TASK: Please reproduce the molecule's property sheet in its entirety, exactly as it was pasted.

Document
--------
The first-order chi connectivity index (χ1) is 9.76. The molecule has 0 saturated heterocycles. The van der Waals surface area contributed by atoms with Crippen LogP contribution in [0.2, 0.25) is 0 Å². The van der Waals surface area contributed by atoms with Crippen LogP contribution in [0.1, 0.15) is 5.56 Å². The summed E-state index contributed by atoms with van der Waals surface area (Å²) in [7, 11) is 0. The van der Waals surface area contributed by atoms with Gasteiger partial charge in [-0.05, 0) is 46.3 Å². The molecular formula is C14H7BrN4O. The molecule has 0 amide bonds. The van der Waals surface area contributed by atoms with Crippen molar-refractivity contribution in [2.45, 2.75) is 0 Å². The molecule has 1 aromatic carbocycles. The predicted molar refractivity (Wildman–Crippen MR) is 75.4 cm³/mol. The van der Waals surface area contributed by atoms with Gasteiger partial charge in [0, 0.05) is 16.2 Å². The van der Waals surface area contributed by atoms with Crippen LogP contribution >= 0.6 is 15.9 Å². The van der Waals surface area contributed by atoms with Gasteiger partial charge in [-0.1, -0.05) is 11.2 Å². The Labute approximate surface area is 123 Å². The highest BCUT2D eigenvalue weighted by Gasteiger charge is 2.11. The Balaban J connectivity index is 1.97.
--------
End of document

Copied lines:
The first-order chi connectivity index (χ1) is 9.76. The molecule has 0 saturated heterocycles. The van der Waals surface area contributed by atoms with Crippen LogP contribution in [0.2, 0.25) is 0 Å². The van der Waals surface area contributed by atoms with Crippen LogP contribution in [0.1, 0.15) is 5.56 Å². The summed E-state index contributed by atoms with van der Waals surface area (Å²) in [7, 11) is 0. The van der Waals surface area contributed by atoms with Gasteiger partial charge in [-0.05, 0) is 46.3 Å². The molecular formula is C14H7BrN4O. The molecule has 0 amide bonds. The van der Waals surface area contributed by atoms with Crippen molar-refractivity contribution in [2.45, 2.75) is 0 Å². The molecule has 1 aromatic carbocycles. The predicted molar refractivity (Wildman–Crippen MR) is 75.4 cm³/mol. The van der Waals surface area contributed by atoms with Gasteiger partial charge in [0, 0.05) is 16.2 Å². The van der Waals surface area contributed by atoms with Crippen LogP contribution >= 0.6 is 15.9 Å². The van der Waals surface area contributed by atoms with Gasteiger partial charge in [-0.1, -0.05) is 11.2 Å². The Labute approximate surface area is 123 Å². The highest BCUT2D eigenvalue weighted by Gasteiger charge is 2.11. The Balaban J connectivity index is 1.97.